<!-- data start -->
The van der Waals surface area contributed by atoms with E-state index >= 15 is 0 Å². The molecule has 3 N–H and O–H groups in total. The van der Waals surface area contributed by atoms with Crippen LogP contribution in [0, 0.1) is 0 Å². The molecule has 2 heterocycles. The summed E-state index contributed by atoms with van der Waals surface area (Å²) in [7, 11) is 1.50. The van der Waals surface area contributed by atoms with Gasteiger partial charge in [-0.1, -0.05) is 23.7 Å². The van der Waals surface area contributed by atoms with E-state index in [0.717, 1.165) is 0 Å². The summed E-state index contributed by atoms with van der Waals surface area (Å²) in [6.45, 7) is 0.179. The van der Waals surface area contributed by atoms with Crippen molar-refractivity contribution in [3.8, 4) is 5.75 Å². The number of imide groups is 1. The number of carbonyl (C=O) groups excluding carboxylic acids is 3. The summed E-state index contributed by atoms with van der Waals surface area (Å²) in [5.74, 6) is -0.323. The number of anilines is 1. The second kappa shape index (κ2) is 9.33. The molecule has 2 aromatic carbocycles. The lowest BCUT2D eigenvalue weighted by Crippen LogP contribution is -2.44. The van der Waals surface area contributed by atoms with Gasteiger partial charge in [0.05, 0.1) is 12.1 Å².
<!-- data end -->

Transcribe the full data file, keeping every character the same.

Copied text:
The van der Waals surface area contributed by atoms with E-state index >= 15 is 0 Å². The molecule has 3 N–H and O–H groups in total. The van der Waals surface area contributed by atoms with Crippen LogP contribution in [0, 0.1) is 0 Å². The molecule has 2 heterocycles. The summed E-state index contributed by atoms with van der Waals surface area (Å²) in [7, 11) is 1.50. The van der Waals surface area contributed by atoms with Gasteiger partial charge in [-0.1, -0.05) is 23.7 Å². The van der Waals surface area contributed by atoms with E-state index in [0.717, 1.165) is 0 Å². The summed E-state index contributed by atoms with van der Waals surface area (Å²) in [6.45, 7) is 0.179. The van der Waals surface area contributed by atoms with Crippen molar-refractivity contribution in [3.8, 4) is 5.75 Å². The number of imide groups is 1. The number of carbonyl (C=O) groups excluding carboxylic acids is 3. The summed E-state index contributed by atoms with van der Waals surface area (Å²) in [5.74, 6) is -0.323. The number of anilines is 1. The second kappa shape index (κ2) is 9.33. The molecule has 2 aromatic carbocycles. The lowest BCUT2D eigenvalue weighted by Crippen LogP contribution is -2.44. The van der Waals surface area contributed by atoms with Gasteiger partial charge in [0.05, 0.1) is 12.1 Å².